Monsters & Madness

Secret Lives in Victorian Literature

A New Role

Dracula thus far has been a captivating read. There is so much suspense and mystery that goes on throughout the text. One thing that I have noticed while making my way through the novel is that women have a significant role in the story like no other book we have read so far, even Lady Audley’s Secret. This seems unusual for a 19th century Victorian era novel, especially when an Irish-Catholic male is the one writing it and putting these new details out there. Dracula, a male character, even is depicted as having female qualities. He is described to have red lips and an emotional state of mind. “I too can love,” is a statement Dracula makes that shows his emotional side. An interesting letter to read in this novel full of letters is when Lucy writes to Mina about her proposals. “My dear, it never rains but it pours. How true the old proverbs are. Here am I, who shall be twenty in September, and yet I never had a proposal till to-day, not a real proposal, and to-day I have had three. Just fancy! THREE proposals in one day! Isn’t it awful! I feel sorry, really and truly sorry, for two of the poor fellows.” She is surprised to have received three marriage proposals in one day. There is plenty of repetition of “three proposals” that tells us that we should pay attention to this. Having three proposals gives some kind of power to Lucy, who is a woman. She has the power to make her life the way she wants it by picking who she marries. This concept is new to the Victorian era. We see Lucy Graham get a proposal from a Michael Audley in Lady Audley’s Secret and she takes it right away. Now Lucy (from Dracula) has three different proposals, which gives her the power to control her own destiny, rather than have one man decide it for her like the rest of the Victorian era dwellers.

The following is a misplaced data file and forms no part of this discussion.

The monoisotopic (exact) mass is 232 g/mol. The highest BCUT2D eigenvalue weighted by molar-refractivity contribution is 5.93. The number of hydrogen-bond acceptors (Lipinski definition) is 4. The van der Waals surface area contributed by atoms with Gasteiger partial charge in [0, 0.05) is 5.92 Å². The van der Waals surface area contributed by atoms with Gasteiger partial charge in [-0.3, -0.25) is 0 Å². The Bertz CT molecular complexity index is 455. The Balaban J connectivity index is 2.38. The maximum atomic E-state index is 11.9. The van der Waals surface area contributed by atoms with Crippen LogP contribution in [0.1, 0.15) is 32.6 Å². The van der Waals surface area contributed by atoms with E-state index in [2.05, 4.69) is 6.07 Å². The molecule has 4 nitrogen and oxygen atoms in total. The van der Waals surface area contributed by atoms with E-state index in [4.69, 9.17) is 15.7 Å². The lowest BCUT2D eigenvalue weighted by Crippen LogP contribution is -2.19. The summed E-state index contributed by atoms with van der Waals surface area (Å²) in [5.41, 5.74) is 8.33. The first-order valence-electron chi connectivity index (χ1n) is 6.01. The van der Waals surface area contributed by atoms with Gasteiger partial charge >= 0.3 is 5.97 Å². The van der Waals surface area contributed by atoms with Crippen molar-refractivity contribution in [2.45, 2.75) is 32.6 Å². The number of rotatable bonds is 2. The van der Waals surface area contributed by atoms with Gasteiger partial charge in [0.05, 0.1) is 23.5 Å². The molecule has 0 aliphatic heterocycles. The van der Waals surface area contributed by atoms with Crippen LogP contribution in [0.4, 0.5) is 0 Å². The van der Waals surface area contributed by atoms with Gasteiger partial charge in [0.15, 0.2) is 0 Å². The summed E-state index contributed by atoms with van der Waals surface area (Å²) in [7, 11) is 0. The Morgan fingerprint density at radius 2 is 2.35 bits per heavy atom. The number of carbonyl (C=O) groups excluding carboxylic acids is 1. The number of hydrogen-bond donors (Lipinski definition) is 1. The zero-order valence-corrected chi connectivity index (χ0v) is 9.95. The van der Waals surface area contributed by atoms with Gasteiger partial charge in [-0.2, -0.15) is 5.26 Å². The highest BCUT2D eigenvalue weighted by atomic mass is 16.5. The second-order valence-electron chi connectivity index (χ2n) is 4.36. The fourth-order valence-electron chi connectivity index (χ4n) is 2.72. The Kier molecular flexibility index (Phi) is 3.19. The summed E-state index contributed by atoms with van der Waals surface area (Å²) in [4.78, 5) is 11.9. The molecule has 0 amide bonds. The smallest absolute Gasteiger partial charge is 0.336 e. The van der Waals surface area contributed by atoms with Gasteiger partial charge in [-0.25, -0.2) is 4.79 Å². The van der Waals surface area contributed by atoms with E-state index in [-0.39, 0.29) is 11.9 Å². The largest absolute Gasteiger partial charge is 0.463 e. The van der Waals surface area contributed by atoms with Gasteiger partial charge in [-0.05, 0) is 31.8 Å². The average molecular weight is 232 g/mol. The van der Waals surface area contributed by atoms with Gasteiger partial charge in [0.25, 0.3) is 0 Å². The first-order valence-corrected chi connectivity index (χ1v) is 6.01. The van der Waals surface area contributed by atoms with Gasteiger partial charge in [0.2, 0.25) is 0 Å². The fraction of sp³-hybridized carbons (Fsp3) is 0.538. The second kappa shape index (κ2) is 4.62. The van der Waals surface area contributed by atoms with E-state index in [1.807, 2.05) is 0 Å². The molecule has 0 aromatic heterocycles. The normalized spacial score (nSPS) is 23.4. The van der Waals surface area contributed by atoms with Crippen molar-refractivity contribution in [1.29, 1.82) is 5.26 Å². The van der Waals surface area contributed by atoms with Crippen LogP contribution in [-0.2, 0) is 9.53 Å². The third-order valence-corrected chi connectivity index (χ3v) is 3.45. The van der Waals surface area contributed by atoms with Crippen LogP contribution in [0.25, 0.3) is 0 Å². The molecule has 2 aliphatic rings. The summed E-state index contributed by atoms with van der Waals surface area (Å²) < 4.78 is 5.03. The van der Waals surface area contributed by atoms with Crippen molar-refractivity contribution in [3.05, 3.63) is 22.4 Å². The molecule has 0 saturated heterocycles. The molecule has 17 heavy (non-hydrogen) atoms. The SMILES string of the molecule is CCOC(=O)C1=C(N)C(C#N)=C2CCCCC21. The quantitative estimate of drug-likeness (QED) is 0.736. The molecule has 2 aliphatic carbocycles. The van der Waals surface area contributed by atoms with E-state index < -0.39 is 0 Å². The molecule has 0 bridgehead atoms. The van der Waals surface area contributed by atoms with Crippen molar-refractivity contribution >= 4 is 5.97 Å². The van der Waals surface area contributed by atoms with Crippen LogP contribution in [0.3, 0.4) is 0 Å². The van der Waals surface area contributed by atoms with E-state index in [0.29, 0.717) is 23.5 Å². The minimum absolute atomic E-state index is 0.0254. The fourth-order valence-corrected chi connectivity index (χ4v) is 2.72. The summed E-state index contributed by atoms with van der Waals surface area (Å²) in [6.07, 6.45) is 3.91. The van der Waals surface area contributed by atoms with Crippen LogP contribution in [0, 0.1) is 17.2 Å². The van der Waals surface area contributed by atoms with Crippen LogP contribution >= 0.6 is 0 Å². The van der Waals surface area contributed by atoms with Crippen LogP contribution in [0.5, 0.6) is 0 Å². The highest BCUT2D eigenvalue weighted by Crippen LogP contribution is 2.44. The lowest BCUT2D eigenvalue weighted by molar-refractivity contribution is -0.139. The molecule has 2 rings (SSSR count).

1 Comment

  1. I agree that the women in Dracula are given a lot of power. I like your connection to Lady Audleys secret, and I would compare Lucy’s three proposals to the proposal that Alicia turned down. Alicia was in love with Robert, so she refused to marry someone she did not love, which was so out of place in the Victorian era. Now we see it again in Dracula, with Lucy saying no to two men, and then they still follow her around and care for her while she is ill. It seems to be a theme in Victorian novels to go against what is expected in Victorian times. Perhaps these novels are just putting into words the thoughts and feelings of people at this time, which eventually start becoming incorporated into real life.

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